Salisbury’s first assignment will be to prepare England’s physical disability squad for games this summer as the side continues to build towards a world tournament in England in 2019.

“I am very humbled and honoured, especially knowing that we are the first two coaches in the world to be working full-time in disability cricket,” he said.

“This will create an environment that puts this team at the forefront of disability cricket in England and the world.”

Man With MS Defers Plans To End Life After Being Encouraged To Seek Support

May 18, 2017

This just proves how very important it is to have people who share your disability in your life!

A man who planned to end his own life in a clinic in Switzerland has deferred his decision after being encouraged to seek more support.

Colin Campbell, of Inverness, has primary progressive multiple sclerosis and told BBC Scotland last month that his health had rapidly deteriorated.

He has now said he may not attend the Swiss clinic after another MS patient encouraged him to press for more help.

NHS Highland said support was tailored to individual patients’ needs.

Assisted suicide is unlawful in Scotland. A move to change the law was defeated in a vote in the Scottish Parliament in 2015.

Mr Campbell, 56, who was booked to go to a clinic in Basel next month, was first diagnosed with MS when he was 34, but had previously suspected he had a health condition because of a deterioration in his ability to play sports.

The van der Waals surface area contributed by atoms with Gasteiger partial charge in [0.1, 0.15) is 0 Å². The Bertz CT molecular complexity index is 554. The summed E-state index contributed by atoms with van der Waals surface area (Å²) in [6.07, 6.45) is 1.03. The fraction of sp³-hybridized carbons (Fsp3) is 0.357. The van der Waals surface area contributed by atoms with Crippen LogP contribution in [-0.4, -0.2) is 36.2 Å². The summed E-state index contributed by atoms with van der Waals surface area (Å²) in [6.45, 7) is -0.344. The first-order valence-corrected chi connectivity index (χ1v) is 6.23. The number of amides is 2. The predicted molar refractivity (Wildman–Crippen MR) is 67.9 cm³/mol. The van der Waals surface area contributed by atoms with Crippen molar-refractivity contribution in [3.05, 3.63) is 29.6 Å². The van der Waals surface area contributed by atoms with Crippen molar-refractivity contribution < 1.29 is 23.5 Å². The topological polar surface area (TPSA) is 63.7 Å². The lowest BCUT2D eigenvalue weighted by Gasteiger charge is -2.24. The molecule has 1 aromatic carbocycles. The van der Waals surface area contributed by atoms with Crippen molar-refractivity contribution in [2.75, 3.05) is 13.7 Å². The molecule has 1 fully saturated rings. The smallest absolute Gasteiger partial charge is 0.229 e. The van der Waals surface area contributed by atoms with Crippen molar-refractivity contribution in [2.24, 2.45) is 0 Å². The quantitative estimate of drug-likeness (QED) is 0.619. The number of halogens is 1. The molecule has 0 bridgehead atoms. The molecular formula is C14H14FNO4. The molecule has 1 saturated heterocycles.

He told BBC Scotland that he has deferred his decision to explore his options of better support and the possibility of stem cell treatment.

Mobility scooter

He told the BBC earlier: “How people should be looking at this is ‘Colin is worn out with having had this incredible progressive illness’.

“‘His death will give him release.'”

Mr Campbell uses a walking frame to move around his flat and a wheelchair when travelling outside his home.

He formerly worked in IT, still has use of his hands and plays the guitar.

However, he fears he will reach a point where he can no longer use his hands and will be unable to feed himself.

Since expressing his intention to end his life, Mr Campbell has been contacted by fellow MS patient Rona Tynan.

She has offered to help him seek appropriate help to improve his quality of life.

She said: “It was extremely important that I made contact with Colin and I’m so glad I saw him on the television.

“What alarmed me about Colin was, I felt he was more able than myself.

“I was very, very concerned that he’d made his decision when it was maybe horrible weather. The winters are long when you’ve got MS.”

Specialist nurses

Among the practical measures Ms Tynan has helped Mr Campbell with has been a test drive on a mobility scooter.

It is one of the things he said had prompted him to look again at his plans.

He said: “This has given me some kind of optimism which I definitely didn’t have – so I owe that to Rona.

“There are a lot of people that are forgotten who need a lot of help and are unaware that there is help.

“That’s when people like me think they’re off to Switzerland.”

A spokesman for NHS Highland said: “After diagnosis the support provided to our patients is tailored to suit their individual needs and is very much driven by them.

“Once MS is confirmed, each patient is contacted by one of our MS specialist nurses who goes through options and details the wider support that is available to them in the community.”